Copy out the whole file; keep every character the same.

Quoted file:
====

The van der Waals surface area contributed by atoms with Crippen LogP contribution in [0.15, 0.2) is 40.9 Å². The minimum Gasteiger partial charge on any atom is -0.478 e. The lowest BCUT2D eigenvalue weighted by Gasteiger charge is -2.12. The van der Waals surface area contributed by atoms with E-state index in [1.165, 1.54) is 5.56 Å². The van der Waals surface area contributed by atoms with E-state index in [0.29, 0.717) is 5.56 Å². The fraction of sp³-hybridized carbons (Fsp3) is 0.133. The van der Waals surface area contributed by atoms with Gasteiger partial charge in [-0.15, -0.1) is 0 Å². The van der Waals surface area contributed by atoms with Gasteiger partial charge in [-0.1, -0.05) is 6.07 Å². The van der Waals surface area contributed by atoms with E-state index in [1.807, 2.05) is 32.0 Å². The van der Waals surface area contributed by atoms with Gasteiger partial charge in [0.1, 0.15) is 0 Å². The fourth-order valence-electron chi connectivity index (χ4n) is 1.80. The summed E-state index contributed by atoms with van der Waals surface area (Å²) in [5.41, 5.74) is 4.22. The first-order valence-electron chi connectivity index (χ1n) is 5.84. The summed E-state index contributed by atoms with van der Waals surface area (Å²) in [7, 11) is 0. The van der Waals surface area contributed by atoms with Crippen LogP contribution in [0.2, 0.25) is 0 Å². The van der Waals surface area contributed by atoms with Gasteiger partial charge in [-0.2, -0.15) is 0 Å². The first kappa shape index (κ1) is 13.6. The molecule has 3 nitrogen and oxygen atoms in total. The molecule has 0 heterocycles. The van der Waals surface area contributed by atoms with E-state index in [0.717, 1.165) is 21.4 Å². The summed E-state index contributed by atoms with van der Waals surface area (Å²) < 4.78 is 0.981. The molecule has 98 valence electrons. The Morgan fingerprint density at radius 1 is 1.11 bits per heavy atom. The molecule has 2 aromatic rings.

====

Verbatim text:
The van der Waals surface area contributed by atoms with Crippen LogP contribution in [0.15, 0.2) is 40.9 Å². The minimum Gasteiger partial charge on any atom is -0.478 e. The lowest BCUT2D eigenvalue weighted by Gasteiger charge is -2.12. The van der Waals surface area contributed by atoms with E-state index in [1.165, 1.54) is 5.56 Å². The van der Waals surface area contributed by atoms with E-state index in [0.29, 0.717) is 5.56 Å². The fraction of sp³-hybridized carbons (Fsp3) is 0.133. The van der Waals surface area contributed by atoms with Gasteiger partial charge in [-0.15, -0.1) is 0 Å². The van der Waals surface area contributed by atoms with Gasteiger partial charge in [-0.1, -0.05) is 6.07 Å². The van der Waals surface area contributed by atoms with E-state index in [1.807, 2.05) is 32.0 Å². The van der Waals surface area contributed by atoms with Gasteiger partial charge in [0.1, 0.15) is 0 Å². The fourth-order valence-electron chi connectivity index (χ4n) is 1.80. The summed E-state index contributed by atoms with van der Waals surface area (Å²) in [5.41, 5.74) is 4.22. The first-order valence-electron chi connectivity index (χ1n) is 5.84. The summed E-state index contributed by atoms with van der Waals surface area (Å²) in [7, 11) is 0. The van der Waals surface area contributed by atoms with Crippen LogP contribution in [0.2, 0.25) is 0 Å². The van der Waals surface area contributed by atoms with Gasteiger partial charge in [-0.2, -0.15) is 0 Å². The first kappa shape index (κ1) is 13.6. The molecule has 3 nitrogen and oxygen atoms in total. The molecule has 0 heterocycles. The van der Waals surface area contributed by atoms with E-state index in [0.717, 1.165) is 21.4 Å². The summed E-state index contributed by atoms with van der Waals surface area (Å²) < 4.78 is 0.981. The molecule has 98 valence electrons. The Morgan fingerprint density at radius 1 is 1.11 bits per heavy atom. The molecule has 2 aromatic rings.